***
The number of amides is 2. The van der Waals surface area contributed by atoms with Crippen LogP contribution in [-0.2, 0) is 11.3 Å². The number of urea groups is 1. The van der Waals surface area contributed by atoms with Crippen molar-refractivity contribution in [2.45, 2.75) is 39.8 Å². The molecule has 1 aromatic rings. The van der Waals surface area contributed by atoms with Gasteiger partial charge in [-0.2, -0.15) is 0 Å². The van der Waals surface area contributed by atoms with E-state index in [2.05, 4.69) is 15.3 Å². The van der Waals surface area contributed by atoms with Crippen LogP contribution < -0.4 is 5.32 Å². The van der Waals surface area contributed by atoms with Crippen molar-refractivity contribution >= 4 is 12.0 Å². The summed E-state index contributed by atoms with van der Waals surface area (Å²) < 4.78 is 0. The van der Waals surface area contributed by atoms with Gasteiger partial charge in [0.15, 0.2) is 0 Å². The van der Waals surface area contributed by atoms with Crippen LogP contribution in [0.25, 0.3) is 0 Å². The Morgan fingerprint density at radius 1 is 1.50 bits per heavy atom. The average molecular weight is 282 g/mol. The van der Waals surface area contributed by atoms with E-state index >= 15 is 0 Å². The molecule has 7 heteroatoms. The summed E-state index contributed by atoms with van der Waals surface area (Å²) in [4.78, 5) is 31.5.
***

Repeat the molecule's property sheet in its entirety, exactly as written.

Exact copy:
The number of amides is 2. The van der Waals surface area contributed by atoms with Crippen LogP contribution in [-0.2, 0) is 11.3 Å². The number of urea groups is 1. The van der Waals surface area contributed by atoms with Crippen molar-refractivity contribution in [2.45, 2.75) is 39.8 Å². The molecule has 1 aromatic rings. The van der Waals surface area contributed by atoms with Gasteiger partial charge in [-0.2, -0.15) is 0 Å². The van der Waals surface area contributed by atoms with E-state index in [2.05, 4.69) is 15.3 Å². The van der Waals surface area contributed by atoms with Crippen LogP contribution < -0.4 is 5.32 Å². The van der Waals surface area contributed by atoms with Crippen molar-refractivity contribution >= 4 is 12.0 Å². The summed E-state index contributed by atoms with van der Waals surface area (Å²) < 4.78 is 0. The van der Waals surface area contributed by atoms with Gasteiger partial charge in [0.15, 0.2) is 0 Å². The van der Waals surface area contributed by atoms with Crippen LogP contribution in [0.25, 0.3) is 0 Å². The Morgan fingerprint density at radius 1 is 1.50 bits per heavy atom. The average molecular weight is 282 g/mol. The van der Waals surface area contributed by atoms with E-state index >= 15 is 0 Å². The molecule has 7 heteroatoms. The summed E-state index contributed by atoms with van der Waals surface area (Å²) in [4.78, 5) is 31.5.